Coming Soon to the Seaport: Glowing Musical Seesaws

Fifteen of them will be installed on Seaport Common from February to April.

Courtesy photo by Ulysse Lemerise

In an effort to make Seaport Common festive, bright, and interactive—while fighting the winter blues—the park will soon welcome a set of 15 illuminated musical seesaws.

The augmented playground toys, which make up a traveling exhibit called Impulse, glow with white light as users ride them, and each emits a unique series of tones. They get brighter, and the notes play more quickly, as users speed up their seesaw-ing.

When ridden all at once, it’s really something special, its creators say. “We got the idea of the see-saws partly in interest of how you activate a big public space in the winter and how you fill a space. We’re also interested in the relationship of light and sound, and the idea of the user being the person who makes the space,” Lola Sheppard, a founding partner of the Toronto’s Lateral Office, said in a 2015 interview. It’s “a kind of giant urban instrument that’s constantly changing,” Lola Sheppard, a founding partner of the Toronto-based firm Lateral Office, said in a 2015 interview.

This is only the latest stop for Impulse seesaws, which have been installed in cities around the world, including in London, Brussels, Chicago, and Montréal. They were also a hit in Harvard Yard last year, where they were placed as part of a celebration of Harvard-affiliated artists. Sheppard and Mason White, also a Lateral Office co-founder, are both alums of Harvard’s Graduate School of Design.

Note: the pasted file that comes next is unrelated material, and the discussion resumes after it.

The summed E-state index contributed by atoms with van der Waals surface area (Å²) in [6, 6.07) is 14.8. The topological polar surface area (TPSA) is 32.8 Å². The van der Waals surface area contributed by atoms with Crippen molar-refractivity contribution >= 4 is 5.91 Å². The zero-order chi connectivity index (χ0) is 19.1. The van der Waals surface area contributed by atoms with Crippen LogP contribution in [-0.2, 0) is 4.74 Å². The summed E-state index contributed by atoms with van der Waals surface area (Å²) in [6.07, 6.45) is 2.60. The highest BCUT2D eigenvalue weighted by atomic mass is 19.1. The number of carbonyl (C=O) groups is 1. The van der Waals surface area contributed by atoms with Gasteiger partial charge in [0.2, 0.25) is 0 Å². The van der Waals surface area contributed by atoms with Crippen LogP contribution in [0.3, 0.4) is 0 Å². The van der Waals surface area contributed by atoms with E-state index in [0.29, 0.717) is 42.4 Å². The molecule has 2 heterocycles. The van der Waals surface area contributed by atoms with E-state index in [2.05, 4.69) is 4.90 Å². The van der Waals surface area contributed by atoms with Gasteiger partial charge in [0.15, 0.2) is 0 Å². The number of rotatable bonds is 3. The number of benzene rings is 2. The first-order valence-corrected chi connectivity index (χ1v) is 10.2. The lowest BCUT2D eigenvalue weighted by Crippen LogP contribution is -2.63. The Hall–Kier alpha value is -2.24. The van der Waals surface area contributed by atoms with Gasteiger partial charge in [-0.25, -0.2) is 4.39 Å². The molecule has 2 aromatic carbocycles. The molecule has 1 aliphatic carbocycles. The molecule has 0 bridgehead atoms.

This latest one, dubbed Seaport x Impulse, is slated to be open to the public on the Seaport Common (near District Hall) from February 16 to April 8.

The project comes courtesy of WS Development, a firm responsible for developing a big chunk of the Seaport. Impulse, says Yanni Tsipis, WS Development’s senior vice president, “speaks to the Seaport’s innovative and collaborative spirit while offering an opportunity to bring the neighborhood together.”

Impulse  is a result of a collaboration between Lateral Office, Montréal’s CS Design, Generique Design EGP Group, with sound design by Mitchell Akiyama and Robocut Studio.

Update: There are no longer plans for a beer garden during the installation’s opening weekend. Organizers say they hope to hold an outdoor celebration with a beer garden at some point—possibly in March—but will need to secure permits first.


Spencer Buell Staff Writer at Boston Magazine sbuell@bostonmagazine.com